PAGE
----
When you define a task definition with Fargate you must set the memory and CPU usage of the tasks (and optionally the individual containers) before starting the tasks.
I would suggest in Fargate tasks just to set these values on the task level and not on the container level. If you set it on the task level only, the containers are free to distribute memory and CPU as they see fit if the memory is within the task limit. If you are using EC2 you can use swap for the containers but for Fargate this is not supported.
For some tasks that load variable datasets it can be hard to estimate the required memory usage of a container beforehand. For instance, bigger datasets need more memory. In these cases, I often see customers maxing out the memory on their Fargate task definitions to make sure they can handle such loads.
But you can see if the memory consumption increases above 8GB you must use 2CPUs and this doubles the task pricing. This can get expensive quickly.
Your Fargate memory and CPU combinations must be within these ranges otherwise you will get the error No Fargate configuration exists for given values:
That is why I created a Terraform module that can auto-scale individual tasks automatically. This will not scale tasks that are in a service.
How it works:
- It captures the RunTask commands via CloudTrail (if the RunTask command had the fargatevertiscale tag) and stores this in DynamoDB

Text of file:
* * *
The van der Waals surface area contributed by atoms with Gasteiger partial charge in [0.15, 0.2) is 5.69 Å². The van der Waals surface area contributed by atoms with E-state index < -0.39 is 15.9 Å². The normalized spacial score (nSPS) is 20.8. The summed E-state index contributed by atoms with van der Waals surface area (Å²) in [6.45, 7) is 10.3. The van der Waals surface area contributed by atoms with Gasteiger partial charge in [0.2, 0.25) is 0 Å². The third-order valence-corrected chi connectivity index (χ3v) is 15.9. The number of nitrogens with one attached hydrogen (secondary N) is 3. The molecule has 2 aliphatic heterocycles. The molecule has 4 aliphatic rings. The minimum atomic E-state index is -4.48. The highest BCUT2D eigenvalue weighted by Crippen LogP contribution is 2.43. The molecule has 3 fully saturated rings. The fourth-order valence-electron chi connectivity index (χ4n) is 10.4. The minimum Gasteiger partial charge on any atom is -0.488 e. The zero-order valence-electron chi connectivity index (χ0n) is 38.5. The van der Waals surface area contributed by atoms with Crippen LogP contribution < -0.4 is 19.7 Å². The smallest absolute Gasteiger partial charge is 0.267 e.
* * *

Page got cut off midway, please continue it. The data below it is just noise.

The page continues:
- It looks out for tasks that exited due to an OOM error.
- If it is, doubles the task memory (and potentially the CPU to match) and restarts it with the same task parameters.
You can set a maximum amount of memory via the max_memory variable, if you do not set this it will be a maximum of 120GB that will be used.
It uses EventBridge for the task stopping monitoring and a Lambda function that is provisioned for you. It requires access to start tasks in all your clusters. Mainly it requires access through the iam_pass_roles variable so the lambda can start the task and pass the role. I would advice against setting this to [*] as it allows privilige escalation.
Please note that it is essential that your tasks are idempotent for this to work. If a container is halfway finished when it encounters an OOM error, it will restart the task from the beginning. This means your tasks must be able to run without errors if they are executed multiple times.
Make sure your tasks fail fast if you use this module. For instance, load the dataset in memory directly when the container starts, this way the container will fail fast with an OOM error without it doing heavy lifting (this can cause tasks to delay because they need to be restarted a couple of times to work).
This way you can start your tasks with the baseline memory they need for 90% of the workloads. This module could be improved by for instance checking the memory profile of the application by using a log insight query:
We could analyse the delta of how the memory changes over time and determine if we need to double or quadruple the memory (for this feature container insights must be enabled).
It is important you add the tags when running the task itself:
Tag propagation does not work (from the task definition). You must set the tag when you launch the Fargate task.
PS: We need to use an CloudTrail event to get the request parameters when the task was invoked. We store the invocation data with the task ID in DynamoDB so we can re-run the invocation when needed. First I tried to use tags on the ECS task but unfortunately when the task stops the tags are purged from the task by AWS. If you already have CloudTrail Trails enabled then you can set the variable setup_cloud_trail to false.